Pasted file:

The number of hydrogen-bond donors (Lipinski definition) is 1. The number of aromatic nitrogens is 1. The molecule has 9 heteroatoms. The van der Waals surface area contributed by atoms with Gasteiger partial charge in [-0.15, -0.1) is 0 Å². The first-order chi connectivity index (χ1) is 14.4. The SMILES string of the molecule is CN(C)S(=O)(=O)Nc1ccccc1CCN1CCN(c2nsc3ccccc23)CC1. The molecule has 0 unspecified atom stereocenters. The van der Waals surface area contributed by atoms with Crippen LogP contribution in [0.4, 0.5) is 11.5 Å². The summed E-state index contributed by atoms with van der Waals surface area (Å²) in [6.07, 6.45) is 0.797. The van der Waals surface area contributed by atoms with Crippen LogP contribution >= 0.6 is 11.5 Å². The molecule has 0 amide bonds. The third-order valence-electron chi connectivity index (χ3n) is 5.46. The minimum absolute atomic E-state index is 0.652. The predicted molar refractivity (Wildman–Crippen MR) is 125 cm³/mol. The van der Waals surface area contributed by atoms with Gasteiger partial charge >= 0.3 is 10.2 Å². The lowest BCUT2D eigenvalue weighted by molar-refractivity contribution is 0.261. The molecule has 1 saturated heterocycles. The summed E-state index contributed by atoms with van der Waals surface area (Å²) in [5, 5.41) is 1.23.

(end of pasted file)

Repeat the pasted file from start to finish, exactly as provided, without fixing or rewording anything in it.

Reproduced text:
The number of hydrogen-bond donors (Lipinski definition) is 1. The number of aromatic nitrogens is 1. The molecule has 9 heteroatoms. The van der Waals surface area contributed by atoms with Gasteiger partial charge in [-0.15, -0.1) is 0 Å². The first-order chi connectivity index (χ1) is 14.4. The SMILES string of the molecule is CN(C)S(=O)(=O)Nc1ccccc1CCN1CCN(c2nsc3ccccc23)CC1. The molecule has 0 unspecified atom stereocenters. The van der Waals surface area contributed by atoms with Crippen LogP contribution in [0.4, 0.5) is 11.5 Å². The summed E-state index contributed by atoms with van der Waals surface area (Å²) in [6.07, 6.45) is 0.797. The van der Waals surface area contributed by atoms with Crippen LogP contribution >= 0.6 is 11.5 Å². The molecule has 0 amide bonds. The third-order valence-electron chi connectivity index (χ3n) is 5.46. The minimum absolute atomic E-state index is 0.652. The predicted molar refractivity (Wildman–Crippen MR) is 125 cm³/mol. The van der Waals surface area contributed by atoms with Gasteiger partial charge >= 0.3 is 10.2 Å². The lowest BCUT2D eigenvalue weighted by molar-refractivity contribution is 0.261. The molecule has 1 saturated heterocycles. The summed E-state index contributed by atoms with van der Waals surface area (Å²) in [5, 5.41) is 1.23.